Or rather, about men calling themselves feminists (yo, sorry for the click-baiting).
Help me out here. Why am I (a bloke) hesitant about men applying the “f” word to themselves? Am I wrong/irrational? If so, why? If I am right, why?
[UPDATE 9th March – please read the comments if you have time – there are some very very interesting and useful points made.]
First, a working definition of feminism , from the awesome bell hooks
Simply put, feminism is a movement to end sexism, sexist exploitation, and oppression. This was a definition of feminism I offered in Feminist Theory: From Margin to Center more than 10 years ago. It was my hope at the time that it would become a common definition everyone would use. I liked this definition because it did not imply that men were the enemy. By naming sexism as the problem it went directly to the heart of the matter. Practically, it is a definition which implies that all sexist thinking and action is the problem, whether those who perpetuate it are female or male, child or adult. It is also broad enough to include an understanding of systemic institutionalized sexism. As a definition it is open-ended. To understand feminism it implies one has to necessarily understand sexism.”
“Pro-feminist man” is fine, I think, because it implies that you are on a journey/in a process rather than having ‘arrived.’
Men adopting the actual “feminist” label makes me nervous perhaps because
a) it claims they’ve arrived
b) claims that they know – on a more than intellectual level – what it is like to be on the receiving end of misogyny and patriarchy (of course, lots of men with less privilege than me – who are queer, people of color, etc – have a good inkling of what systemic and pervasive prejudice and discrimination are like!)
c) it’s surely an act of appropriation? (and presumption!)
This debate, btw, came up in the pub last night, and most folks disagreed with me (i.e. thought that men could legitimately use the label to describe themselves/other progressive men.) I insisted that my wife support my position, but in an unforgiveable lapse, she did not…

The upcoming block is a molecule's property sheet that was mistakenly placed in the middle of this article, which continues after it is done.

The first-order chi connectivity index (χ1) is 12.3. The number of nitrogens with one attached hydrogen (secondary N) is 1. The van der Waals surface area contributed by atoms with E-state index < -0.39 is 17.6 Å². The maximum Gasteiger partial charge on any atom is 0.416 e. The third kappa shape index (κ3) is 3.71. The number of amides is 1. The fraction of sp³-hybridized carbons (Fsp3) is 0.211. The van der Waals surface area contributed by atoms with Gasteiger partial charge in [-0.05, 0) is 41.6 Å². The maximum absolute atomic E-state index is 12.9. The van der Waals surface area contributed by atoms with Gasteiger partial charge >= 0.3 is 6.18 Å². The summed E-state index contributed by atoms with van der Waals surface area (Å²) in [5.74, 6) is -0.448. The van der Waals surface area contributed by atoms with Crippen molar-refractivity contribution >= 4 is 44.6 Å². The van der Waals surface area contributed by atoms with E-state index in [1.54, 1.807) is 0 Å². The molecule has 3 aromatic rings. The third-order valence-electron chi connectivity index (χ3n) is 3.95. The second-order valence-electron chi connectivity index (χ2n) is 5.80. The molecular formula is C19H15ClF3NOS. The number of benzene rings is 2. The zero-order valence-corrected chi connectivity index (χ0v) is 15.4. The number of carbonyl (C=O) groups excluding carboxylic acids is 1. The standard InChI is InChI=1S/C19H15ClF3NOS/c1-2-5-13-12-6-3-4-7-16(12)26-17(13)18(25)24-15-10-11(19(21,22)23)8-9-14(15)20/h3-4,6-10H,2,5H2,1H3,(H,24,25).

Some stuff by women that I found after writing the above piece;
“So when men claim feminism as their own either to gain legitimacy in feminist spaces and conversations or as a way to excuse their misogynist behaviour, it makes me wonder whether men might be better off staying away from the title completely.
“I’m a feminist,” when coming from a man, always feels to me like demanding a pat on the head. “I love my mother,” they say, puffing out their chests, as though it excuses their visit to the strip club the previous night.” (from here)
Lately, there’s been a spate of “male feminists” posting at the BBs where I lurk. At first I saw them and I thought, great! I mean, I like feminists, and I like men, so you’d think I’d love this purported hybrid of the two. And yet, no, not so much, not so much at all.
As a matter of fact, it’s caused me to realize that most of the men I’ve personally known who have made a huge hairy point of identifying as feminists have been either date rapists, mom fetishists, porn addicts, or bear daddies inflicting their frustrated pseudopaternal tendencies on women. They are some of the most passive-aggressive, patronizing, out-dishing without it-taking twerps on the planet, and they are poisoning the women’s movement from the inside by sapping the hell out of everyone’s goddamn energy.
And Men- if you’re not a feminist, it’s fine, just move on by Emer O’Toole